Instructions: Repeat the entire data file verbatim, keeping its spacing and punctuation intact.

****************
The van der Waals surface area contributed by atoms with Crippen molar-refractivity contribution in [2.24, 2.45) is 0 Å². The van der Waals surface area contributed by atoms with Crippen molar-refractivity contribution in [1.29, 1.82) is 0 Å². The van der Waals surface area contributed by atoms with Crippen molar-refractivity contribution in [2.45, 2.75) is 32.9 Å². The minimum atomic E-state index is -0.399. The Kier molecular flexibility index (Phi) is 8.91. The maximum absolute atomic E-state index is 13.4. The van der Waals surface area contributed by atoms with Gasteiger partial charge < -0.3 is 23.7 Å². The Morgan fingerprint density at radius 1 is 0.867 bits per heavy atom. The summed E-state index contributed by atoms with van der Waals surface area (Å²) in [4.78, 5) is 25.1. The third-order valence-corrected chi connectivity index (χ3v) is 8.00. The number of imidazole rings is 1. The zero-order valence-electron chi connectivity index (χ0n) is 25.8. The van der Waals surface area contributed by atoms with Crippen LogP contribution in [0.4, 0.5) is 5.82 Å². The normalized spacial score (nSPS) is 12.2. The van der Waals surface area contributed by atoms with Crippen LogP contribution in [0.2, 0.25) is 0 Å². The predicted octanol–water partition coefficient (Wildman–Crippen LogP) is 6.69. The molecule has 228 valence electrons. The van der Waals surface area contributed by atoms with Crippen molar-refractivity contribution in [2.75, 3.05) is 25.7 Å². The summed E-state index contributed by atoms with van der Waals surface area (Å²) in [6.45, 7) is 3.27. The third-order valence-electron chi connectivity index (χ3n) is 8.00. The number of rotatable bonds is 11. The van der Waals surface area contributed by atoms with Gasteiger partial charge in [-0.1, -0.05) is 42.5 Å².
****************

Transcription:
The van der Waals surface area contributed by atoms with Crippen molar-refractivity contribution in [2.24, 2.45) is 0 Å². The van der Waals surface area contributed by atoms with Crippen molar-refractivity contribution in [1.29, 1.82) is 0 Å². The van der Waals surface area contributed by atoms with Crippen molar-refractivity contribution in [2.45, 2.75) is 32.9 Å². The minimum atomic E-state index is -0.399. The Kier molecular flexibility index (Phi) is 8.91. The maximum absolute atomic E-state index is 13.4. The van der Waals surface area contributed by atoms with Gasteiger partial charge < -0.3 is 23.7 Å². The Morgan fingerprint density at radius 1 is 0.867 bits per heavy atom. The summed E-state index contributed by atoms with van der Waals surface area (Å²) in [4.78, 5) is 25.1. The third-order valence-corrected chi connectivity index (χ3v) is 8.00. The number of imidazole rings is 1. The zero-order valence-electron chi connectivity index (χ0n) is 25.8. The van der Waals surface area contributed by atoms with Crippen LogP contribution in [0.4, 0.5) is 5.82 Å². The normalized spacial score (nSPS) is 12.2. The van der Waals surface area contributed by atoms with Crippen LogP contribution in [0.2, 0.25) is 0 Å². The predicted octanol–water partition coefficient (Wildman–Crippen LogP) is 6.69. The molecule has 228 valence electrons. The van der Waals surface area contributed by atoms with Crippen molar-refractivity contribution in [2.75, 3.05) is 25.7 Å². The summed E-state index contributed by atoms with van der Waals surface area (Å²) in [6.45, 7) is 3.27. The third-order valence-electron chi connectivity index (χ3n) is 8.00. The number of rotatable bonds is 11. The van der Waals surface area contributed by atoms with Gasteiger partial charge in [-0.1, -0.05) is 42.5 Å².